Israeli Feminism

Article excerpt

The Impact of Women's and Gender Studies on Jewish Studies

In Israel, where the rabbinate together with the army give patriarchy a stranglehold on civil society, the potential impact of the feminist study of Judaism is of far more than personal significance. Nevertheless, it is only recently that the isolated efforts of a few scholars working in different institutions have begun coming together to form a vibrant and distinctive Israeli branch of feminist Jewish women's studies, bringing a breath of fresh air and activism to a field dominated by conservative Judaic studies faculties and yeshivas. This in itself is one of the most important messages to emanate from the conference on "The Impact of Women's and Gender Studies on Jewish Studies" held in Jerusalem in June 1999.

Another extra-textual message to emanate from the conference was the possibility, in a feminist context, for multi-leveled dialogue of a kind that cannot be taken for granted in present-- day Israel, or even in the Jewish world. This was emphasized by the cooperative sponsorship of the conference by the Schechter Institute, which is associated with the Israeli Masorti (Conservative) movement, and the Fanya Gottesfeld Heller Center for the Study of Women in Judaism at Bar-Ilan, Israel's national-religious university. Also taking an equal part in the discussion of Judaism's sacred texts were a number of Israeli-born, non-religiously-identified women scholars, including talmudists Tal Ilan and Shulamit Valler, who cordially shared a panel with Orthodox scholar Chana Safrai and Conservative scholars David Golinkin and Judith Hauptman.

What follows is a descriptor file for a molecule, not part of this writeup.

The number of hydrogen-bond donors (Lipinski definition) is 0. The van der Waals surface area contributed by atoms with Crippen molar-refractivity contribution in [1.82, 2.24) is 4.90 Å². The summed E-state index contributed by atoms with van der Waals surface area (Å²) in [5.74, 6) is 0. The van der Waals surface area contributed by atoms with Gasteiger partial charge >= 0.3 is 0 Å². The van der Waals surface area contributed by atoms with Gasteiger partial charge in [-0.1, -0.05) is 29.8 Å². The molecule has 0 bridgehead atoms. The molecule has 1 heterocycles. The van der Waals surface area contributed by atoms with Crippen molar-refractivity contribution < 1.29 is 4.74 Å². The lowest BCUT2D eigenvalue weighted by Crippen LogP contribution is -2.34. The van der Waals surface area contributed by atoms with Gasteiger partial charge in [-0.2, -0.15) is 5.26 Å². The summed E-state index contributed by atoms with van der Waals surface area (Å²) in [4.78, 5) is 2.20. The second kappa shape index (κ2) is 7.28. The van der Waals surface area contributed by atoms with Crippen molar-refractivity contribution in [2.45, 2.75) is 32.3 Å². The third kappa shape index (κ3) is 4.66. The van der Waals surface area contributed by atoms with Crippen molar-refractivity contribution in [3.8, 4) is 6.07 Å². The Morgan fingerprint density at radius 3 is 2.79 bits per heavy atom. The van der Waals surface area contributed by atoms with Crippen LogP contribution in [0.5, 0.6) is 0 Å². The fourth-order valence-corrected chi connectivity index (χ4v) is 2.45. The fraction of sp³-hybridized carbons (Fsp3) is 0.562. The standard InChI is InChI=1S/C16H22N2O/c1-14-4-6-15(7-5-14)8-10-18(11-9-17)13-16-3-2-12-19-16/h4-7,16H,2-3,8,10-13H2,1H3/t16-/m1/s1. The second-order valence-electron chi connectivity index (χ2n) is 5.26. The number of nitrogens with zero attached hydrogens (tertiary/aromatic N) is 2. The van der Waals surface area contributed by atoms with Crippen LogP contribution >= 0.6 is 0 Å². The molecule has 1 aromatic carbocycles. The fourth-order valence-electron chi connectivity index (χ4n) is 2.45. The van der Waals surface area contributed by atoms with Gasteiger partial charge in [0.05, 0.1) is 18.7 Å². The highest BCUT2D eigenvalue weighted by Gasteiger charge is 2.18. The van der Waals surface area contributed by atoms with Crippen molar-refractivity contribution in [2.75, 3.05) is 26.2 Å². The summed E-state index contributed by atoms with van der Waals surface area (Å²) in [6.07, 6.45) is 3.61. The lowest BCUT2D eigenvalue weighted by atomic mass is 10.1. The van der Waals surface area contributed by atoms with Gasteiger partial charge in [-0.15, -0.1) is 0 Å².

Running through all these levels of interaction was the intellectual trialogue between Israeli feminist Jewish scholarship, its American older sister (represented by several visiting scholars), and the theoretical tools and ideologies generated by feminist and gender studies-and, more broadly, by postmodern schools of historical and cultural/anthropological inquiry and literary critique. This interplay was highlighted in the session on Bible studies, as panelists debated whether the feminist interpretation of the Bible should be viewed entirely as derash, the infusion of new meanings into old texts, or whether it can also yield peshat, a new understanding of the original meaning(s). Speaking in an Israeli context that has emphasized historicism, Ilana Pardes argued passionately that feminist interpretations hold their own with other modes of critical Bible scholarship in yielding "sparks from the past"-new versions of a peshat which, as midrashist Galit Hasan-Rokem remarked, can no longer be viewed as monolithic.

The session on rabbinic literature crackled with the excitement of women-including secular women-- seeking to break the hegemony of the rabbinate by asserting their own expertise, using the academic setting as an alternative path to the yeshiva. According to panelist Chana Safrai, the unprecedented numbers of women now studying rabbinic literature on an advanced level are already creating the "base of the pyramid" upon which women experts can rise to the peak. For this revolution to succeed, however, the yeshiva model of learning must make room for alternative, more focused, and time-efficient models, suitable to women's life paths. Judith Hauptman and Tal Ilan debated Rabbi Eliezer's assertion that "one who teaches his daughter Torah is teaching her tiflut [obscenity according to Hauptman, triviality according to Ilan]," often used as an argument for denying Jewish learning to women. Their learned disagreement about the meaning of tiflut showed how feminist scholarly critique not only yields a more profound understanding of the text, but can also defuse or redefine the text's normative implications for Jewish practice. …


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